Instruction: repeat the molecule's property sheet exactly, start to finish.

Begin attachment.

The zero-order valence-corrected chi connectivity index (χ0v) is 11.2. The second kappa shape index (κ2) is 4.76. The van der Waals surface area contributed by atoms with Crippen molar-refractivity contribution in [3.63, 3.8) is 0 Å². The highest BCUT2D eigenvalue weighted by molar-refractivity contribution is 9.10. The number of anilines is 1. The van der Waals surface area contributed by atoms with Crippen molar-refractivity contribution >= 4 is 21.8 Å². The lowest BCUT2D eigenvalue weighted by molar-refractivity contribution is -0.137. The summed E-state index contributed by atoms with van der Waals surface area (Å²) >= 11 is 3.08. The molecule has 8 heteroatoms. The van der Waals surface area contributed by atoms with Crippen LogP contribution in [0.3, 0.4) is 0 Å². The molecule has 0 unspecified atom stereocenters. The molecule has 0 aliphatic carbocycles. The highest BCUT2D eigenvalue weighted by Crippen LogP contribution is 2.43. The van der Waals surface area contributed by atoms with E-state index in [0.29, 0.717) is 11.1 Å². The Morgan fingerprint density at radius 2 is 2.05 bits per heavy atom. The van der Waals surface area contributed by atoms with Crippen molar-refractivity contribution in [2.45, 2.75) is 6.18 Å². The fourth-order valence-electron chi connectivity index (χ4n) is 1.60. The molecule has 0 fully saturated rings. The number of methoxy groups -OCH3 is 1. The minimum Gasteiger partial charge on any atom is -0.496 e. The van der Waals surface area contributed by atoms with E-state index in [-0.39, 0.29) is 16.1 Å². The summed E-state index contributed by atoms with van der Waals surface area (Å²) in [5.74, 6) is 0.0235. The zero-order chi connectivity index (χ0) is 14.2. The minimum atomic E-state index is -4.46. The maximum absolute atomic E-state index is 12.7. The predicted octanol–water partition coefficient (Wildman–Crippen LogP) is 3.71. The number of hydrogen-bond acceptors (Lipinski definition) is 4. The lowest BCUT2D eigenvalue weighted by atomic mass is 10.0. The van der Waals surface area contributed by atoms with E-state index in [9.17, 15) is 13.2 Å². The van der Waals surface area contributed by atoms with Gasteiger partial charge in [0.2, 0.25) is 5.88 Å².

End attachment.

The zero-order valence-corrected chi connectivity index (χ0v) is 11.2. The second kappa shape index (κ2) is 4.76. The van der Waals surface area contributed by atoms with Crippen molar-refractivity contribution in [3.63, 3.8) is 0 Å². The highest BCUT2D eigenvalue weighted by molar-refractivity contribution is 9.10. The number of anilines is 1. The van der Waals surface area contributed by atoms with Crippen molar-refractivity contribution >= 4 is 21.8 Å². The lowest BCUT2D eigenvalue weighted by molar-refractivity contribution is -0.137. The summed E-state index contributed by atoms with van der Waals surface area (Å²) >= 11 is 3.08. The molecule has 8 heteroatoms. The van der Waals surface area contributed by atoms with Crippen LogP contribution in [0.3, 0.4) is 0 Å². The molecule has 0 unspecified atom stereocenters. The molecule has 0 aliphatic carbocycles. The highest BCUT2D eigenvalue weighted by Crippen LogP contribution is 2.43. The van der Waals surface area contributed by atoms with E-state index in [0.29, 0.717) is 11.1 Å². The Morgan fingerprint density at radius 2 is 2.05 bits per heavy atom. The van der Waals surface area contributed by atoms with Crippen molar-refractivity contribution in [2.45, 2.75) is 6.18 Å². The fourth-order valence-electron chi connectivity index (χ4n) is 1.60. The molecule has 0 fully saturated rings. The number of methoxy groups -OCH3 is 1. The minimum Gasteiger partial charge on any atom is -0.496 e. The van der Waals surface area contributed by atoms with E-state index in [-0.39, 0.29) is 16.1 Å². The summed E-state index contributed by atoms with van der Waals surface area (Å²) in [5.74, 6) is 0.0235. The zero-order chi connectivity index (χ0) is 14.2. The minimum atomic E-state index is -4.46. The maximum absolute atomic E-state index is 12.7. The predicted octanol–water partition coefficient (Wildman–Crippen LogP) is 3.71. The number of hydrogen-bond acceptors (Lipinski definition) is 4. The lowest BCUT2D eigenvalue weighted by atomic mass is 10.0. The van der Waals surface area contributed by atoms with E-state index in [9.17, 15) is 13.2 Å². The van der Waals surface area contributed by atoms with Gasteiger partial charge in [0.2, 0.25) is 5.88 Å².